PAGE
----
The composers of the music for Armonia Celeste are not yet common names among concertgoers. This is unfortunate, as the quality of their music and contributions to the history of music is often enormous. It is especially true of Luigi Rossi, the prime composer for Armonia Celeste’s current concert and forthcoming recording.

Rossi was born in southern Italy in the town of Torremaggiore, and apparently received his early training in Naples under Giovanni de Macque.  However, where he really made his mark was in Rome, where he served several patrons, including Cardinal Antonio Barberini.

Facade of the Barberini Palace

The Barberinis were great patrons of the arts, and Rossi’s first opera, Il Palazzo Incantato (The Enchanted Palace) was written for them in 1642. In 1645, the Baberinis were forced to leave Rome, and relocated temporarily in France under the protection of Jules Mazarin. Under his influence and that of the Barberinis, Rossi produced another opera, Orfeo; though long, this opera has a great deal of wonderful music (and received a fine production at the Boston Early Music Festival in 1997). Rossi returned to Rome for a final time in 1649, and died a few years later in 1653.

Although these two operas were significant, the major part of Rossi’s output was within the realm of the cantata, a repertoire that numbers around 400 pieces. These pieces are composed in a great variety of styles and for various numbers of performers. The greatest share of them is for solo soprano, but there are a number of duets, trios, and quartets, which make the music obvious for the three sopranos of Armonia Celeste.

Earlier in the century, there was a division of styles — the more serious monody madrigals that were first championed by Giulio Caccini, and the more metrical “aria” style, often written in strophic dance forms. Rossi was able to take these styles and combine them within a single piece, giving it greater variety and often length. He was always aware of the text and its needs for a musical interpretation. Where the libretto demanded that the listener understand the story or meaning, he would use the monody or a freer, more reciting style. Where the meaning was lighter or more universal, the more metrical styles took precedence. Rarely do these styles last longer than a minute before the ear is refreshed and the mind becomes interested in different music. Some pieces use strophic variation — that is, the libretto is basically organized in verses. This is the type of piece for which earlier composers would compose music for just the first verse and leave the underlay of the subsequent verses to the performer without changes in the music.  However, Rossi would essentially retain the music for each verse, but would pay attention to the subtle changes and needs of each, writing a few variations as needed. (“Fanciulla son io” on the Armonia Celeste website is one of these strophic variation pieces.)  This close attention to the details of the libretto is one of Rossi’s hallmarks, making the music interesting and intriguing to perform and hear.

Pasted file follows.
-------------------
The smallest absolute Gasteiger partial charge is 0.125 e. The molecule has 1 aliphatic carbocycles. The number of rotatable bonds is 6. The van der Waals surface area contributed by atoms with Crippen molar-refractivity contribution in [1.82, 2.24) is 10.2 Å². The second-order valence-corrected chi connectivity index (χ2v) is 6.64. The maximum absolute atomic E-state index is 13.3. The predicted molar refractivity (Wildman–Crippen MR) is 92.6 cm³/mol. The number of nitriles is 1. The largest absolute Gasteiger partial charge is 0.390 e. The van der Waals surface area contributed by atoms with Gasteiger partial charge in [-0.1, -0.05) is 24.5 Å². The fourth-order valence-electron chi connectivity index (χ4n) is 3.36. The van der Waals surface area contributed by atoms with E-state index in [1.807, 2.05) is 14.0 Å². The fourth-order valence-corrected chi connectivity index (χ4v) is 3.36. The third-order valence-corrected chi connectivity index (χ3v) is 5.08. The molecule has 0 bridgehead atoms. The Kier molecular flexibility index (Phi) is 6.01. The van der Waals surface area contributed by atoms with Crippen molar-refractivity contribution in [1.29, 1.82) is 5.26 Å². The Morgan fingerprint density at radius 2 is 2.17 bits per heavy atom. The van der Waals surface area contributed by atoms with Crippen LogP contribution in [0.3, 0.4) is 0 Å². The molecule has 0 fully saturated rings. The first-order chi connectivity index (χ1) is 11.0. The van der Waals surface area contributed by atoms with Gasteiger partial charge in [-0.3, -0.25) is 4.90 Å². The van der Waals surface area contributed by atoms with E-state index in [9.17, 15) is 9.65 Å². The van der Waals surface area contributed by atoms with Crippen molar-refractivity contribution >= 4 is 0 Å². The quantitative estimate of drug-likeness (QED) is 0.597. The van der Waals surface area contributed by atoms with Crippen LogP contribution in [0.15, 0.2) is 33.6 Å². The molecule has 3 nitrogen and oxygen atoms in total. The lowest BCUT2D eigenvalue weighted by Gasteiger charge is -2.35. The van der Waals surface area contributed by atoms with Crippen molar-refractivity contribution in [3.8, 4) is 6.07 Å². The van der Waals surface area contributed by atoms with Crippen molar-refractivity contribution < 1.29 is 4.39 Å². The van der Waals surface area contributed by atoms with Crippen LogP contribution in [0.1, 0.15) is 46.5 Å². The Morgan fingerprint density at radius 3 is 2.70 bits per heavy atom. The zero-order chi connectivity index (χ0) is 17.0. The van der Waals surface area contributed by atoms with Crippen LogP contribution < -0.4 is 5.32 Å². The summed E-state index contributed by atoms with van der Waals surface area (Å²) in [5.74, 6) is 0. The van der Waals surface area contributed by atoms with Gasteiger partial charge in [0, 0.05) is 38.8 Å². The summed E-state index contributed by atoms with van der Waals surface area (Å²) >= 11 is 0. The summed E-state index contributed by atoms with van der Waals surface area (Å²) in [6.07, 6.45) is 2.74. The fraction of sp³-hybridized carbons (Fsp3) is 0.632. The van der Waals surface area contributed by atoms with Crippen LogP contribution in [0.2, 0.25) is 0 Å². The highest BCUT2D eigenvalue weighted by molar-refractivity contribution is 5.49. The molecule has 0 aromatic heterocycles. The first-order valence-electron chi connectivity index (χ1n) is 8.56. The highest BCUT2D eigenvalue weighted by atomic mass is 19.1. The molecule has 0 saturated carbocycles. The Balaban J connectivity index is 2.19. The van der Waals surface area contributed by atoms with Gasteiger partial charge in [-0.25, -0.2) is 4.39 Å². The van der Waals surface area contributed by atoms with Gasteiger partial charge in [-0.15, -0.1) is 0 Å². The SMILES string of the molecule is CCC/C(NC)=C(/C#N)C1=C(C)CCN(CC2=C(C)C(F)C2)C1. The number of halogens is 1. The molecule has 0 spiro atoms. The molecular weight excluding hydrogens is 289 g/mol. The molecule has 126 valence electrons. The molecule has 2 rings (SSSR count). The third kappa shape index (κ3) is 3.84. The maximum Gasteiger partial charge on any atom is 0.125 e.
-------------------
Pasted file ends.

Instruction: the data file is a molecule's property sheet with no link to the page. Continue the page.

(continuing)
Engraving of Cardinal Antonio Barberini, patron of Rossi

As harmony was not yet codifed into strict rules, he would often use harmonies that were quite advanced for the time, with added notes or dissonances foreign to the key or mode — wonderfully intriguing. Of special interest here might be the little chorus from Orfeo,Dormite begl’occhi” (which can also be heard on the Armonia Celeste website), where one finds a “d” added to a c minor chord and several other small but beautiful dissonances.

Another connection with Armonia Celeste was that Rossi’s wife, Costanza da Ponte, was a famous harpist considered to be one of the finest musicians of the time.  The use of harp to perform the continuo accompaniments was certainly a common practice for Rossi’s compositions in his time, and reflected in the performances by Armonia Celeste.